Mary Ann Quaranta Dies at 82

Mary Ann QuarantaMary Ann Quaranta was a dean of Fordham University’s Graduate School of Social Service.

Mary Ann Quaranta, former NASW president and previous dean of Fordham University Graduate School of Social Service, died Dec. 16, 2009. She was 82.

Quaranta was an NASW Social Work Pioneer® who was known as a gifted educator and administrator, said Nancy Boyd Webb, professor emeritus of Fordham University GSS.

According to the school, Quaranta served as dean of the graduate program for 25 years before taking an appointment in 2000 as provost of Marymount College. She served at Marymount until 2004, when she was named special assistant to the president for community and diocesan relations. Even when complications from illness in 2007 restricted her mobility, Quaranta continued to serve the public good.

“Mary Ann Quaranta was in many ways the life and soul of the Graduate School of Social Services,” said Joseph M. McShane, president of Fordham, in a statement issued by the school. “Her scholarship and vision helped shape the school’s direction, and her tireless effort on its behalf, and on behalf of several generations of students, made the school what it is today. Her intellect, her fire and her generous commitment to the GSS and to Fordham will be sorely missed.”

Webb said that during Quaranta’s tenure as dean, she helped build a small local program into a nationally recognized school of social work.

“Dr. Quaranta was an inspired mentor to countless faculty, students and social work professionals,” said Webb, who presented a eulogy at Quaranta’s funeral.

Under Quaranta’s leadership, the graduate school acquired national prominence as a school of social work that received consistently high rankings in U.S. News and World Report and also brought in record levels of grant and research funding. Quaranta also developed the school’s first doctoral program in social work.

She received a bachelor’s degree from the College of Mount Saint Vincent, followed by a master’s degree in social work from Fordham and a doctorate degree in social work from Columbia University.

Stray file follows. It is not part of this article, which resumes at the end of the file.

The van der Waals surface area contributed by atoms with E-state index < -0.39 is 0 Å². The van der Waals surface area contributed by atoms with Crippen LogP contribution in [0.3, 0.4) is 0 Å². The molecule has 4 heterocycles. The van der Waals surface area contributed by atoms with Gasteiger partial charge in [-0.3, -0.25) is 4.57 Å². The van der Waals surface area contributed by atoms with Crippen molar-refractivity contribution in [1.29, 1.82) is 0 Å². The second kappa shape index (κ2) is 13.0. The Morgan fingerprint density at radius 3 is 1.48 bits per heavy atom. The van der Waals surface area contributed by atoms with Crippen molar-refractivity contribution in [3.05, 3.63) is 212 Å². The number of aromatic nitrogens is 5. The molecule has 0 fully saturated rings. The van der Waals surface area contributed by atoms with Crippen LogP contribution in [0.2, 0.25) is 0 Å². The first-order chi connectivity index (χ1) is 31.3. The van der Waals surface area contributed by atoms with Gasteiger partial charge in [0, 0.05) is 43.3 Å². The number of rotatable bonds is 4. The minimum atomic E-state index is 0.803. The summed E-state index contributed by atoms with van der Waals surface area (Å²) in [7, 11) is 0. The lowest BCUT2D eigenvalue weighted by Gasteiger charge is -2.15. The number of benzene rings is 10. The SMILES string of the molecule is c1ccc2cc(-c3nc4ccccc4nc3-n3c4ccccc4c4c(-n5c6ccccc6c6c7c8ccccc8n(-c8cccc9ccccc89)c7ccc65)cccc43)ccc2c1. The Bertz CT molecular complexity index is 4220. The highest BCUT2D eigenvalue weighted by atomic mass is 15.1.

Quaranta was NASW president from 1981 to 1983 and served the association in several positions, both nationally and in New York State.

In the 2005 book Celebrating 50 Years of NASW Leadership, Quaranta wrote that her proudest achievement as president was assessing NASW’s programs and functions. This effort resulted in recommendations that were adopted by the Board of Directors for cost-effective programming. “Throughout its 50-year history, NASW has striven to be an active force in society,” she stated in the book. “We have made considerable progress, but we must continue the daunting challenges ahead.”

Her other professional affiliations included the Council of Social Work Education, the National Conference on Social Work, the National Conference of Catholic Charities, American Association of University Professions and New York Board of Social Welfare.

Several prominent GSS programs were initiated under Quaranta’s tenure. They include:

  • CHILDREN F.I.R.S.T., the Children and Families Institute for Research, Support and Training;
  • the Interdisciplinary Center for Family and Child Advocacy (in collaboration with Fordham Law School); and
  • the National Center for Schools and Communities (in collaboration with the Graduate School of Education).

Quaranta was also instrumental in developing the Ravazzin Center for Social Work Research on Aging and the Institute for Managed Care and Social Work, both at Fordham.